Introducing a pet to your family home…

After more than a year of threatening to wait until Daddy is away and bringing home a cat, Olivia and I finally managed to talk Daddy into letting us get one! I think he knew I was starting to get very serious about just moving one in while he was out one day…

So, off we went to our local RSPCA centre and found ourselves a lovely pet cat.

Meet Shadow:

Shadow is a black Domestic Shorthair cat, and she only has 3 legs!

When you adopt from the RSPCA you have to have a home visit from RSPCA staff. Ours came and went quite quickly and gave us a pack of helpful information and advice when introducing a pet to your home. It included tips like:

  • Isolate your cat to one room at first
  • Make a cat friendly room with a scratching post, their food and litter tray, and somewhere they can get up high
  • Keep their diet the same as what they’ve been eating in the RSPCA centre
  • Keep them indoors for 4 weeks

When we went to collect her, she came with her blanket and toys in order to help her settle. We were also given another pack of helpful information, and the RSPCA gave us 4 weeks free pet insurance, which was one less thing to worry about!

We moved her in and she was a bit nervous at first, but she has gotten used to Olivia’s pestering now.

Olivia was so excited to have a pet cat that she would not leave her alone (and she still doesn’t 2 months later). It was important for us to get a cat that was friendly with children, and Shadow was perfect – so chilled out, and a little older as well so she wouldn’t get too excitable around Olivia. She’s 7 in human years, which I think is around 44 in cat years, but she still has a lot of life left in her!

It’s also been really helpful having friends with cats to ask advice about things. For example, did you know that cats eat grass to help their digestion? Well, I didn’t! I am planning on getting her some cat grass that we can have in pots in the house, as Shadow mostly stays indoors.

What else have you found to help your pets settle in the first few months?

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Mental Health Monday: My first CBT session…

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Good morning lovelies! A couple of weeks ago I posted about 6 forms of therapy you can use to help you with depression, and my 8 top tips on how to stay motivated.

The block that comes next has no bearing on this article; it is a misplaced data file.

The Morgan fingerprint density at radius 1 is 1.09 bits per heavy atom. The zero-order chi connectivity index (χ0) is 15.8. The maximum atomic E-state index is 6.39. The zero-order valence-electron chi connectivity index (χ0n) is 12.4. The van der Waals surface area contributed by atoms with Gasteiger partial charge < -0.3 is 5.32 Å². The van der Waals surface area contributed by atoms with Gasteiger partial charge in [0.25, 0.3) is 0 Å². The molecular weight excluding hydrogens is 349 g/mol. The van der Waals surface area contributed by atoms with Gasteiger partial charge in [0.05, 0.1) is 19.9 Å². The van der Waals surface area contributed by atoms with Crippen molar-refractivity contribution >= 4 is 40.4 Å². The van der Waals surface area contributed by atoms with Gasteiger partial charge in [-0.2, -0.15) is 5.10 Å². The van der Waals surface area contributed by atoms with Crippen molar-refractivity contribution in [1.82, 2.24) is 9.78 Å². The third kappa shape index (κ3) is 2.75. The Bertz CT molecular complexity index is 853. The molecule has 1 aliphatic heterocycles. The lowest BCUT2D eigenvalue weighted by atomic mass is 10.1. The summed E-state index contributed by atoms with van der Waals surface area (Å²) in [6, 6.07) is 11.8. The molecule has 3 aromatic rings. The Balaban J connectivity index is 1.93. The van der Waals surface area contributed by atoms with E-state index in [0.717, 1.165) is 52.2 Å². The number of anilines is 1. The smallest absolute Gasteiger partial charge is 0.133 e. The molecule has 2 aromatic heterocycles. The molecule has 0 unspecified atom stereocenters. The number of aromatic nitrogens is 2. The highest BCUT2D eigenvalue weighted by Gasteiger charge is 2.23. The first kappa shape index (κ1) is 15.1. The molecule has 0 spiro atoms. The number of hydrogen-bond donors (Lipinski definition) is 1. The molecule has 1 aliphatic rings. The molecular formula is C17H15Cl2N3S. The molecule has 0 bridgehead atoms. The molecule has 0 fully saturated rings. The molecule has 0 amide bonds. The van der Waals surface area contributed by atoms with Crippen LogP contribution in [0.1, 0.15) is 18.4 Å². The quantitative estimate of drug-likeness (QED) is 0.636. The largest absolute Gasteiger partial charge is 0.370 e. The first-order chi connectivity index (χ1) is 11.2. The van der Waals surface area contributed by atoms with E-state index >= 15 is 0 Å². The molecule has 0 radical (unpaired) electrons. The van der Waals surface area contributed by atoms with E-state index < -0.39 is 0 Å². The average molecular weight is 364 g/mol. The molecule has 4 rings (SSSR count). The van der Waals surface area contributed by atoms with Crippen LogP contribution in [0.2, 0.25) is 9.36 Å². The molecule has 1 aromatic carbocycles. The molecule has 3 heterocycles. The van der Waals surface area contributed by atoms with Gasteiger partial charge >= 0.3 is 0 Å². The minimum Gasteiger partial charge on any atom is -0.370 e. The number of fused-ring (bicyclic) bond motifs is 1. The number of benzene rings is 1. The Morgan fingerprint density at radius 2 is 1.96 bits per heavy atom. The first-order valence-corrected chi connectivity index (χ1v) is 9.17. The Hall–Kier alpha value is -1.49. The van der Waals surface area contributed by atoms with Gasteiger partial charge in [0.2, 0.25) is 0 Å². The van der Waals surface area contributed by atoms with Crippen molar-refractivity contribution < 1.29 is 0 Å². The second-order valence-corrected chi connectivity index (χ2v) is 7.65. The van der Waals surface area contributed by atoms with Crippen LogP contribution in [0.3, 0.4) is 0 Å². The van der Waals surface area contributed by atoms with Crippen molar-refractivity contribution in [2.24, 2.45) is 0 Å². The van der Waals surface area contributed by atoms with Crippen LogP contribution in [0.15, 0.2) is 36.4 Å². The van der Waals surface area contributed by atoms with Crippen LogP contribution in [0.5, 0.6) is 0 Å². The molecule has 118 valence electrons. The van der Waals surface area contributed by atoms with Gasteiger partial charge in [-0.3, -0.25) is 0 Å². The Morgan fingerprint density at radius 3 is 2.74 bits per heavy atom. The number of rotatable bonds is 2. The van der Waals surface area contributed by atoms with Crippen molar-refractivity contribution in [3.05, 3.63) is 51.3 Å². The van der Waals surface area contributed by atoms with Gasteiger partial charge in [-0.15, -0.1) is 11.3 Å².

Today, I’m tying these two together with the help of the skills I’ve learned as a result of my CBT sessions! I’ve had one proper session with feedback and so I’m on my second lot of activities to go through, and I hope that what I will share will help you to challenge negative attitudes and keep your motivation on a daily basis.

Obviously, I am not a doctor or a therapist, so if you are struggling with depression or anxiety and want to access some CBT sessions yourself, consult your GP to find out which services are available to you. I’m in North Hampshire and the one I’m using is TalkPlus, so if you’re local to me then give them a google and you can fill out their online self referral form! CBT sessions will either be group sessions or individual sessions, and being able to opt for one or the other will again depend on which service you’re accessing. I’ve managed to access individual sessions and I am finding them really helpful!

The CBT Model

In case you didn’t already know, CBT is all about recognising and understanding the relationships between your behaviour, thoughts, emotions, and physical sensations. They call this the CBT model, and I’m going to attempt to draw a super helpful diagram to illustrate it for you. 
You can use this model to evaluate the relationships between what you’re feeling and thinking and how you react. I found this really helpful to do because it made me realise that it is so much easier to actually challenge the behaviour for you to make a positive change to your life than it is to challenge the negative thoughts. How often do we get stuck in downward spirals feeling stressed and unmotivated? The trick is to change the behaviour and start making that spiral go back up!
Step 1:
 
Identify the behaviour you want to challenge
Step 2:
 
Separate your thoughts, emotions and physical feelings and sensations into the other three boxes
Step 3:
 
Take a moment to reflect on what you’ve written. For me, just seeing on paper it made me stop beating myself up over nothing!

Activity Diary

Going forward, this is going to be the thing that is really crucial to helping me keep my motivation and to (hopefully) help me to recover from my depression once and for all.
You can do this for as many weeks as you like, but the idea is that for each activity you do (and this can be anything at all, I even had an afternoon nap on mine) you write down one word to describe how you feel, a percentage intensity for that emotion, and then you rate your senses of achievement, closeness to others and enjoyment on scales of 1-10.
So… an example would be;
Sunday 10-12, watched Moana, happy 80%, A(achievement ) 5, C(closeness) 3, E(enjoyment) 9.
Once you’ve filled out a week’s worth of activities, you can start to change what you do so that the activities you are doing give you a greater sense of achievement.
Step 1: 
 
Click this link for me to send you a FREE printable pdf of the weekly activity template straight to your inbox.
Step 2: 
Fill in the blanks, and start planning your time with more activities to give you greater senses of achievement, closeness to others and enjoyment!
Step 3:
 
Reap the benefits of a more fulfilled life. As I said in my post about keeping your motivation, if you tackle smaller tasks, you’ll feel the accomplishment you need to tackle bigger ones too!

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